Help, My Console Shelf Is A Mess

Help, My Console Shelf Is A Mess

I have a problem. It’s probably a fixable problem with a little ingenuity and time, but for now I live with a terrifying gaming shelf packed with consoles, wires, books, a hair dryer, and way too much nonsense. It is all there, messy and tangled. One day, it will consume me in its spider web of cords and controllers.

I live in New York City. It’s a vibrant place with amazing people, wonderful food, and some of the most beautiful art that I’ve ever seen. It is also compact, falling apart, and expensive.

Like many people deluding themselves with the idea of ever owning a home or a proper place to live with a loving partner, I’m currently living in a modestly priced but ultimately too-small apartment. My room is a box, my closet is very small, and my job requires me to have a lot of technology. Hence my gaming shelf.

It is packed with essential consoles and some personal favourites: PlayStation 2, PlayStation 3, PlayStation 4, a Gamecube, Nintendo Switch, Xbox One, and the most important console of all time: the Sega Dreamcast.

All of these things have their own needs—power cords, controllers, HDMI cables, and RGB adapters. For my retro consoles, I have a Framemeister XRGB Mini which upscales the video to 1080p and allows me to run them through an HDMI signal so I can stream classic games to Kotaku readers and Twitch viewers. It’s a lot of stuff, and I’m not even mentioning my tiny desk gaming PC. The result is a mess.

I have no clue what to do. Maybe I could get a damn box and put all the excess stuff in there until I need it. Shove it under the bed, girl. Another option might be some type of strange wall-mounted thingies that I can hang cables and controllers on. That clears the shelf but also turns my wall into some sort of strange gaming rack. It’s doable but could be ugly, and if I modify too much I’m pretty sure my landlord will shoot me or whatever. That’s probably the thing that happens here in New York, like choosing the wrong path in a visual novel.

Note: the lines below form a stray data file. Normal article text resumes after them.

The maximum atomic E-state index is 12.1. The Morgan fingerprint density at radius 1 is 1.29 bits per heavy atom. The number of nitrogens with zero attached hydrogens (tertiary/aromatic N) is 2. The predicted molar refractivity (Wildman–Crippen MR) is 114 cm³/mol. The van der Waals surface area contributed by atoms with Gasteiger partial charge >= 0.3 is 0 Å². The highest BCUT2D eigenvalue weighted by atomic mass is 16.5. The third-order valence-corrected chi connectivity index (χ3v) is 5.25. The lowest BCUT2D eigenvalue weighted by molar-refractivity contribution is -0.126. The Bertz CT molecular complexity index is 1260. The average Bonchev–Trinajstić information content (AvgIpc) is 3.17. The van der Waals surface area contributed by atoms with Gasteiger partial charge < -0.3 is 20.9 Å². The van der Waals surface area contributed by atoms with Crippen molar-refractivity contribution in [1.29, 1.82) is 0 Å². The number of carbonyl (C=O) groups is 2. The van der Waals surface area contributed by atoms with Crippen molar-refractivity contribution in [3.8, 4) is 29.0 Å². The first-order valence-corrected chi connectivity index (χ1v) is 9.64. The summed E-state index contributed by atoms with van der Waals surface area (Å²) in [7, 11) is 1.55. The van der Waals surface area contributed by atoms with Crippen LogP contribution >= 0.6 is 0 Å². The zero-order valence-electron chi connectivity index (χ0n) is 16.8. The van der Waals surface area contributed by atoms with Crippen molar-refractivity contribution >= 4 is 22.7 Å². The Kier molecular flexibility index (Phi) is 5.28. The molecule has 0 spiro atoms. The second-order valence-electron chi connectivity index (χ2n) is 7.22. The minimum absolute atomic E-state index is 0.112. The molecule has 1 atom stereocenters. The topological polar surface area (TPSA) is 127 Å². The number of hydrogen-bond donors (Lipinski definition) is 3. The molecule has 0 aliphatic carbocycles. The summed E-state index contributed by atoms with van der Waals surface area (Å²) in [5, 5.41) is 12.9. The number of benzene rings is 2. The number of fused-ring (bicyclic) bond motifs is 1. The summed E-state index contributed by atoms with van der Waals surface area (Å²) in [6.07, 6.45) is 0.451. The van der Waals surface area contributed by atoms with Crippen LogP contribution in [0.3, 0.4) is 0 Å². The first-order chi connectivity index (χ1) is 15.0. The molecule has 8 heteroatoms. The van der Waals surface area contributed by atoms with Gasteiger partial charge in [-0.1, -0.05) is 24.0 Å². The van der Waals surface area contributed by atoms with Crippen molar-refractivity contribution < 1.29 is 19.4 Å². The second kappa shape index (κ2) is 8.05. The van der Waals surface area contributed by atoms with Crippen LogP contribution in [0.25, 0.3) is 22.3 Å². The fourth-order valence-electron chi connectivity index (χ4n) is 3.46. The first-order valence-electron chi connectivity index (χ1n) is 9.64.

This is, I admit, the silliest of problems. It’s not even a problem. I have, as George Carlin would say, “too much stuff.” But gaming being so big a part of my life combined with the fact that living in New York means living in a coffin has led to a horrible mess.

One day, in my sleep, my DualShock controller will slither into my bed and choke me with the power cable. People will say stuff like “That was weird, she was killed by a sentient controller,” and “Damn, was The Brave Little Toaster a documentary?”

Kotaku readers, I turn to you. What are your solutions to this stupid problem? Keep in mind that I am clumsy and was literally held back in kindergarten because I was really bad with scissors. What should I do? My future is in your hands.


  • Where are all your games? Get some cable ties and you should be able to tidy up those shelves. Get a box for your controllers as well.

  • Dreamcast and GameCube. My two favourite consoles.

    Get some cable tidys as a starting point.

    Then consider small storage boxes for the bottom shelf. Keep your controllers in there when not playing.

  • I have a similar retro collection to you and problems (especially once you start adding in extron kit and a Sony BVM D24!).

    My solution was ultimately some custom cabinetry, but its all designed around standard rack sizing. That way I can size shelvings to size, and I have power and video runners along the back.

  • I would look into cable management of sorts, using those velcro-tape variations could be handy. I’d recommend cable ties as well, but they can be a pain in the arse to cut apart when you need to move stuff. Try the velcro-tape.

    Maybe you could also invest in additional storage, like another shelf or something, for your games or/and consoles that you don’t play very often.

  • Flexible conduit for the cables exiting the rear of the consoles and boxes on the shelf at the bottom for tidying controllers away after use. Also invest in a shelving unit that lets you make better use of space. Also you can consolidate all HDMI /AV/RF through junction boxes so all you need do is attach controller and select the right input.

    Or package it all up nicely in the cupboard to let it accumulate value, and use an emulator 😉

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